“Be yourself; everyone else is already taken.” Oscar Wilde

BeYourselfFinding the right “fit” – whether you’re a high school graduate looking for a university or you’re an employer looking for a new employee – is crucial to both our success and our health.

An NFL coach knew this well when he reminded a young recruit who was trying out for the team: “Be yourself; everyone else is already taken”. It helped the young man feel comfortable on the field, enabling the coaches – and him – to really judge whether he would be a good fit. And, the coach indicated, if he wasn’t hired, it didn’t mean he was a failure, it meant there was a better place for him. As it’s turned out, this particular player has made a great contribution to the team for a number of years.

This simple but profound idea – find the right fit – has become a mainstay in many communities –the mental health community, the business community, sports community and other settings where we might be tempted to be what others expect rather than ourselves.  Any time we are persuaded to be someone we are not, we need to step back and reconsider that we can avoid a big, sometimes painful, experience by finding, holding onto, and operating from the basis of who we really are.  For me, this means, finding a better understanding of the nature of God, my relationship to the Divine and what God’s plan for me is.  I’m clear that not being true to myself can lead to serious consequences.

A program entitled “Leading with Authenticity” was launched last year by Z. Colette Edwards, MD, MBA and a colleague.  They were surprised that “authenticity was identified as the most pressing issue among executive leaders during the mini-focus groups we conducted in advance of the program.”

“The topic bubbled up organically in panel discussions and conversation, and was singled out as key to both business success and, on a more personal level, overall health and well-being.”  Edwards brings out that “the stress of being in an environment which does not embrace being genuine or align with one’s values – not surprisingly – leads to a laundry list of health problems associated with stress.”

Authenticity is defined as “acting and expressing oneself in ways consistent with one’s values, desires, and emotions.”

Some of us go through life trying to fit into a mold – to be something we are not – to be more acceptable in a specific society — or, maybe to impress someone, or be like someone we admire.  This means we are either not happy with who we are, have not given ourselves the opportunity to know what our “authentic self” actually is, or maybe feel we would lose something if we revealed our true “values, desires and emotions.”

And, the statement “Be Yourself” is certainly easier said than done.

As a result of circumstances over which I had no control, my life was completely turned upside down.  In desperation and to help with family finances, I was persuaded to take a job for which I knew I wasn’t qualified.  A friend of mine promised he would help me with the work at night.  This “help” never materialized and I was drowning in work I didn’t know how to do.

Depression, discouragement, and fear of failure took a toll on my physical health (headaches, sleeplessness, and digestive problems) and mental well-being – a cloud hung over my head and everything seemed hopeless.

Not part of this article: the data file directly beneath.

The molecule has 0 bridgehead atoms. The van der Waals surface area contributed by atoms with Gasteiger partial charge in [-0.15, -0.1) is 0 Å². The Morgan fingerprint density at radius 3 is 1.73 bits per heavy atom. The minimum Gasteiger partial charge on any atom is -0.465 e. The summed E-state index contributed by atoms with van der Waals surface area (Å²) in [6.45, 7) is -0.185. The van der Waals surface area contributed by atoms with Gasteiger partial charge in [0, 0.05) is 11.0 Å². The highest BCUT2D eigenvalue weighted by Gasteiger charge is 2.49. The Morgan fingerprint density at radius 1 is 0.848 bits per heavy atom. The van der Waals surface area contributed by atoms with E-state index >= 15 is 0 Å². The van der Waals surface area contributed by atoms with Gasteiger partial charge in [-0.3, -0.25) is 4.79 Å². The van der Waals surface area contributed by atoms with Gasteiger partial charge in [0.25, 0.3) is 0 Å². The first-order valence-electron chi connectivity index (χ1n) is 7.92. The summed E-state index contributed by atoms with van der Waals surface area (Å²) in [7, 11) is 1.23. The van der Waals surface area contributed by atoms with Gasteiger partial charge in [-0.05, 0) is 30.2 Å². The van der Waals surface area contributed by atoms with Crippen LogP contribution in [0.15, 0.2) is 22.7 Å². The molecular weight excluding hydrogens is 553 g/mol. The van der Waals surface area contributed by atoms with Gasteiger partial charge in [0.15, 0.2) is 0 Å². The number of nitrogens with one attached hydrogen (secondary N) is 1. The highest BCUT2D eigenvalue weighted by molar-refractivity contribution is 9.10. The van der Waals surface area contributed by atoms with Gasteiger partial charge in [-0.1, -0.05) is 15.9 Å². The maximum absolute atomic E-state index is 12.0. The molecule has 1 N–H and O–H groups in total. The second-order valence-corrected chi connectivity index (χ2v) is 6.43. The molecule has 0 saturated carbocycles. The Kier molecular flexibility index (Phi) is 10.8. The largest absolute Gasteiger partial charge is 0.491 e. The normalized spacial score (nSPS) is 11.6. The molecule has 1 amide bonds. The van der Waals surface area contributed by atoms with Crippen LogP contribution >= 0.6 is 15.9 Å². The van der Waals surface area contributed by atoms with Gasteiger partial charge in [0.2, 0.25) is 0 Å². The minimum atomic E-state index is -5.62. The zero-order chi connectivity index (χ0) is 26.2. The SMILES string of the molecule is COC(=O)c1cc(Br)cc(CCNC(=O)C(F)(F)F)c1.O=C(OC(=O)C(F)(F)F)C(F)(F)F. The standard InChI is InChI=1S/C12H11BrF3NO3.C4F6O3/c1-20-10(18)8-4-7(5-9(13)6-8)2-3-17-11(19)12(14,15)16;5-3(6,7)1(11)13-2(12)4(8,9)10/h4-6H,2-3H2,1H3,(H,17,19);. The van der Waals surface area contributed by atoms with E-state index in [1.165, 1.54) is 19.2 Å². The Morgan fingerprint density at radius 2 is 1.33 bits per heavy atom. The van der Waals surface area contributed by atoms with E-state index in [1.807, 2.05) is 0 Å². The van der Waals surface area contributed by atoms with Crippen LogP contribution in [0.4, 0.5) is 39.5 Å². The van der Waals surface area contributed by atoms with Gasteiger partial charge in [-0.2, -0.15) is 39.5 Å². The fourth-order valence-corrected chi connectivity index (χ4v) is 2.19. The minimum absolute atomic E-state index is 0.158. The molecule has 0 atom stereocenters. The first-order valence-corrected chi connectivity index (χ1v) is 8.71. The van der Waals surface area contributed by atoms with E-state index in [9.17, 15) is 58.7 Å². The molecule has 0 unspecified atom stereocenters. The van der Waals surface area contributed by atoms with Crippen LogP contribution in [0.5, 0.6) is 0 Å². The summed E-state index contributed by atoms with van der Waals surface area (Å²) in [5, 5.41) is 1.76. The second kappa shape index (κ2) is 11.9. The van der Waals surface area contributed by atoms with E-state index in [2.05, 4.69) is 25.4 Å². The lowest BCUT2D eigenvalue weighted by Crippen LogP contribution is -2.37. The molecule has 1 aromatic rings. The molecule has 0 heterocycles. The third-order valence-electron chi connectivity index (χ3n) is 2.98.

From my Christian upbringing, I knew honesty was crucial to honoring God, myself and others. And this statement from a textbook on Christian healing grabbed my attention when I was reading and praying one day: “Honesty is spiritual power,” and the author continues, “Dishonesty is human weakness, which forfeits divine help.”  Companioning this thought is one from the chapter of Romans in the Bible, “”Provide things honest in the sight of all men.”  I realized what was actually weighing on me wasn’t the overload of, and undoable work, it was the dishonesty! I was not being true to my “authentic self” – to the values I was brought up to embrace and wanted in my life as an adult.

In an article on “Place”, the author of that textbook, Mary Baker Eddy, also points out: “God has given to everyone a place,” and in this harmonious creation there is no void, –nothing left, nothing lacking …  Each fills its own, her own, his own place, whether they have knowledge of it or not.”

I realized I was actually occupying a position that was not meant for me but for someone else. Someone else was looking for that job and had the skills to do what I did not. I left the job soon after this realization and felt relieved. But, I was still in need of employment.

The more I prayed to be true to myself – to understand God and how my life expresses Him –the calmer I became.  And, I experienced relief from each of the physical problems and from the mental cloud.

Shortly after that, my husband bought a business and it became clear to me that my job was to help him. This met our financial needs and we worked together happily for several years until another opportunity came available to me.

So, “be yourself” in this wonderful world.  You will make, and find, it a better, brighter and healthier place.

#authenticity – #stressinbusiness  – #authenticself – #perfectfit – #stress –-#health

Kate is interested in blogging about health, health care, spirituality, science, religion, the importance of prayer in maintaining a healthy mind and body.  She is a Christian Science practitioner and the media, legislative and public contact for Christian Science in the state of Maryland. Contact Kate on Twitter: @CscomMaryland, on Facebook: Kate Johnson CS, or email:  maryland@compub.org.